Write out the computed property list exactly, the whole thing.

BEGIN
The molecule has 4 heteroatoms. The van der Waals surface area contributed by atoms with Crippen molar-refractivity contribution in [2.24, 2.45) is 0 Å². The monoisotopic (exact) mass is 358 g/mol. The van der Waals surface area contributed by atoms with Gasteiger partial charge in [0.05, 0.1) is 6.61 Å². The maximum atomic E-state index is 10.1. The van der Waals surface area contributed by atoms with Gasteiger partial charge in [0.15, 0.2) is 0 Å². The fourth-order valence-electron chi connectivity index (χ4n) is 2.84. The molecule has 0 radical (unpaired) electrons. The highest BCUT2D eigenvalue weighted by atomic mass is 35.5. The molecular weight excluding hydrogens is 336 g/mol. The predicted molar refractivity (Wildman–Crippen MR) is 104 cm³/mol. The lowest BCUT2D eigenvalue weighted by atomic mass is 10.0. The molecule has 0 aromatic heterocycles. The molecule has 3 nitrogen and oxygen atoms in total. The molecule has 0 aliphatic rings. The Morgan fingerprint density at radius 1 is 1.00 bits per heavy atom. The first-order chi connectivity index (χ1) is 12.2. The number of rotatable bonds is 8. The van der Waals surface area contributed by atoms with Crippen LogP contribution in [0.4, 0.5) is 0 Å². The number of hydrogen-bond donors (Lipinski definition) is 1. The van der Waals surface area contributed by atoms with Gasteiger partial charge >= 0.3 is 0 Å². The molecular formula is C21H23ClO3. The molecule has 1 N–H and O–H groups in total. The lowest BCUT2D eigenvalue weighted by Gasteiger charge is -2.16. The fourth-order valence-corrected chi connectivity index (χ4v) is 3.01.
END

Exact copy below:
The molecule has 4 heteroatoms. The van der Waals surface area contributed by atoms with Crippen molar-refractivity contribution in [2.24, 2.45) is 0 Å². The monoisotopic (exact) mass is 358 g/mol. The van der Waals surface area contributed by atoms with Gasteiger partial charge in [0.05, 0.1) is 6.61 Å². The maximum atomic E-state index is 10.1. The van der Waals surface area contributed by atoms with Gasteiger partial charge in [0.15, 0.2) is 0 Å². The fourth-order valence-electron chi connectivity index (χ4n) is 2.84. The molecule has 0 radical (unpaired) electrons. The highest BCUT2D eigenvalue weighted by atomic mass is 35.5. The molecular weight excluding hydrogens is 336 g/mol. The predicted molar refractivity (Wildman–Crippen MR) is 104 cm³/mol. The lowest BCUT2D eigenvalue weighted by atomic mass is 10.0. The molecule has 0 aromatic heterocycles. The molecule has 3 nitrogen and oxygen atoms in total. The molecule has 0 aliphatic rings. The Morgan fingerprint density at radius 1 is 1.00 bits per heavy atom. The first-order chi connectivity index (χ1) is 12.2. The number of rotatable bonds is 8. The van der Waals surface area contributed by atoms with Crippen LogP contribution in [0.4, 0.5) is 0 Å². The number of hydrogen-bond donors (Lipinski definition) is 1. The van der Waals surface area contributed by atoms with Gasteiger partial charge >= 0.3 is 0 Å². The molecular formula is C21H23ClO3. The molecule has 1 N–H and O–H groups in total. The lowest BCUT2D eigenvalue weighted by Gasteiger charge is -2.16. The fourth-order valence-corrected chi connectivity index (χ4v) is 3.01.